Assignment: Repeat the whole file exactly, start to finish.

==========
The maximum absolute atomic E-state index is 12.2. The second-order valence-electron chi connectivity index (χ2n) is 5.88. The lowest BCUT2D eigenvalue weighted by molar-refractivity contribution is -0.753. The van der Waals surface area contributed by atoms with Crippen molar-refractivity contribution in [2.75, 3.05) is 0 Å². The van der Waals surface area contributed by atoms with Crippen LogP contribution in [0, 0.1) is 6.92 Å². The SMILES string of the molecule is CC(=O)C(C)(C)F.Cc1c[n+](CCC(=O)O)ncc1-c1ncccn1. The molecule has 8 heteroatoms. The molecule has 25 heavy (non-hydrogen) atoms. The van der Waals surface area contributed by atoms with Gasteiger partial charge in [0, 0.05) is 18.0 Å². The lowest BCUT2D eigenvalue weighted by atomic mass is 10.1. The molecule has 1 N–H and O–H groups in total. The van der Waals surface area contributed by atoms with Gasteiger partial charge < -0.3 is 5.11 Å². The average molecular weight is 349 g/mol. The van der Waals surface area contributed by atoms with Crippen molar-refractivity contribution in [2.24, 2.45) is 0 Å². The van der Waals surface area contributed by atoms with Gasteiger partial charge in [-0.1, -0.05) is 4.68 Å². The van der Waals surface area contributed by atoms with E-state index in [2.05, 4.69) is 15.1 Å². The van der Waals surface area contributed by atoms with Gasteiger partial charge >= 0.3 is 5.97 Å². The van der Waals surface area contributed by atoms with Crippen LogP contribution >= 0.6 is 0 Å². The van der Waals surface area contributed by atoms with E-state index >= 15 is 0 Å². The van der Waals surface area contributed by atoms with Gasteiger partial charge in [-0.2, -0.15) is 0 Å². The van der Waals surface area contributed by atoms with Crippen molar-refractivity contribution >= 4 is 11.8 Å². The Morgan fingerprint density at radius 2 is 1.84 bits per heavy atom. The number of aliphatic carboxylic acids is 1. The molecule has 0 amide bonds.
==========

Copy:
The maximum absolute atomic E-state index is 12.2. The second-order valence-electron chi connectivity index (χ2n) is 5.88. The lowest BCUT2D eigenvalue weighted by molar-refractivity contribution is -0.753. The van der Waals surface area contributed by atoms with Crippen molar-refractivity contribution in [2.75, 3.05) is 0 Å². The van der Waals surface area contributed by atoms with Crippen LogP contribution in [0, 0.1) is 6.92 Å². The SMILES string of the molecule is CC(=O)C(C)(C)F.Cc1c[n+](CCC(=O)O)ncc1-c1ncccn1. The molecule has 8 heteroatoms. The molecule has 25 heavy (non-hydrogen) atoms. The van der Waals surface area contributed by atoms with Gasteiger partial charge in [0, 0.05) is 18.0 Å². The lowest BCUT2D eigenvalue weighted by atomic mass is 10.1. The molecule has 1 N–H and O–H groups in total. The van der Waals surface area contributed by atoms with Gasteiger partial charge < -0.3 is 5.11 Å². The average molecular weight is 349 g/mol. The van der Waals surface area contributed by atoms with Crippen molar-refractivity contribution in [2.24, 2.45) is 0 Å². The van der Waals surface area contributed by atoms with Gasteiger partial charge in [-0.1, -0.05) is 4.68 Å². The van der Waals surface area contributed by atoms with E-state index in [2.05, 4.69) is 15.1 Å². The van der Waals surface area contributed by atoms with Gasteiger partial charge >= 0.3 is 5.97 Å². The van der Waals surface area contributed by atoms with Crippen LogP contribution >= 0.6 is 0 Å². The van der Waals surface area contributed by atoms with E-state index >= 15 is 0 Å². The van der Waals surface area contributed by atoms with Gasteiger partial charge in [-0.2, -0.15) is 0 Å². The van der Waals surface area contributed by atoms with Crippen molar-refractivity contribution >= 4 is 11.8 Å². The Morgan fingerprint density at radius 2 is 1.84 bits per heavy atom. The number of aliphatic carboxylic acids is 1. The molecule has 0 amide bonds.